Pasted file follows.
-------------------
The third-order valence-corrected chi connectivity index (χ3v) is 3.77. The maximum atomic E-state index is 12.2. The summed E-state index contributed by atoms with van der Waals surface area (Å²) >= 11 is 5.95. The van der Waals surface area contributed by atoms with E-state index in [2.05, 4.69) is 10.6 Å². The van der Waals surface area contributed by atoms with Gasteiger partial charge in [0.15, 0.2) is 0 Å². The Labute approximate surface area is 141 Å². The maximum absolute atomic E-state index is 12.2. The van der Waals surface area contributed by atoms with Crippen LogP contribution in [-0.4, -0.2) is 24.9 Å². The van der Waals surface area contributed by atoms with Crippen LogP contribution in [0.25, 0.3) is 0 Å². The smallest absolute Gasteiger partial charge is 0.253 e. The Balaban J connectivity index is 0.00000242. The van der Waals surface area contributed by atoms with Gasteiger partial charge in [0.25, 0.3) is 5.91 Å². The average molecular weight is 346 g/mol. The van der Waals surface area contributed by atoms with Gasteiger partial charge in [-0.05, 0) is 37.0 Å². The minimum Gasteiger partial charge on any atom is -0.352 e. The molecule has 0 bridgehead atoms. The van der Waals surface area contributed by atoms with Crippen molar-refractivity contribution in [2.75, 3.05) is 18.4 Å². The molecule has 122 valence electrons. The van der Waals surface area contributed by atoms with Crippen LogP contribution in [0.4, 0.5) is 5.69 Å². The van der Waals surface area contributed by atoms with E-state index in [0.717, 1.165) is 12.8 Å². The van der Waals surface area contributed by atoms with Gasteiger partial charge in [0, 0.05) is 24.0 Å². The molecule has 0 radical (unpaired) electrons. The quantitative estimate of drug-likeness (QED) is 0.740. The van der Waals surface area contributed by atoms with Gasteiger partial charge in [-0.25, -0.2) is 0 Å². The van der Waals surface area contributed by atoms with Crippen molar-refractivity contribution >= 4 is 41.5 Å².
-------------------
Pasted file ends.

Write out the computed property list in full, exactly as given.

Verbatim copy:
The third-order valence-corrected chi connectivity index (χ3v) is 3.77. The maximum atomic E-state index is 12.2. The summed E-state index contributed by atoms with van der Waals surface area (Å²) >= 11 is 5.95. The van der Waals surface area contributed by atoms with E-state index in [2.05, 4.69) is 10.6 Å². The van der Waals surface area contributed by atoms with Gasteiger partial charge in [0.15, 0.2) is 0 Å². The Labute approximate surface area is 141 Å². The maximum absolute atomic E-state index is 12.2. The van der Waals surface area contributed by atoms with Crippen LogP contribution in [-0.4, -0.2) is 24.9 Å². The van der Waals surface area contributed by atoms with Crippen LogP contribution in [0.25, 0.3) is 0 Å². The smallest absolute Gasteiger partial charge is 0.253 e. The Balaban J connectivity index is 0.00000242. The van der Waals surface area contributed by atoms with Gasteiger partial charge in [0.25, 0.3) is 5.91 Å². The average molecular weight is 346 g/mol. The van der Waals surface area contributed by atoms with Gasteiger partial charge in [-0.05, 0) is 37.0 Å². The minimum Gasteiger partial charge on any atom is -0.352 e. The molecule has 0 bridgehead atoms. The van der Waals surface area contributed by atoms with Crippen molar-refractivity contribution in [2.75, 3.05) is 18.4 Å². The molecule has 122 valence electrons. The van der Waals surface area contributed by atoms with Crippen LogP contribution in [0.4, 0.5) is 5.69 Å². The van der Waals surface area contributed by atoms with E-state index in [0.717, 1.165) is 12.8 Å². The van der Waals surface area contributed by atoms with Gasteiger partial charge in [0, 0.05) is 24.0 Å². The molecule has 0 radical (unpaired) electrons. The quantitative estimate of drug-likeness (QED) is 0.740. The van der Waals surface area contributed by atoms with Gasteiger partial charge in [-0.25, -0.2) is 0 Å². The van der Waals surface area contributed by atoms with Crippen molar-refractivity contribution >= 4 is 41.5 Å².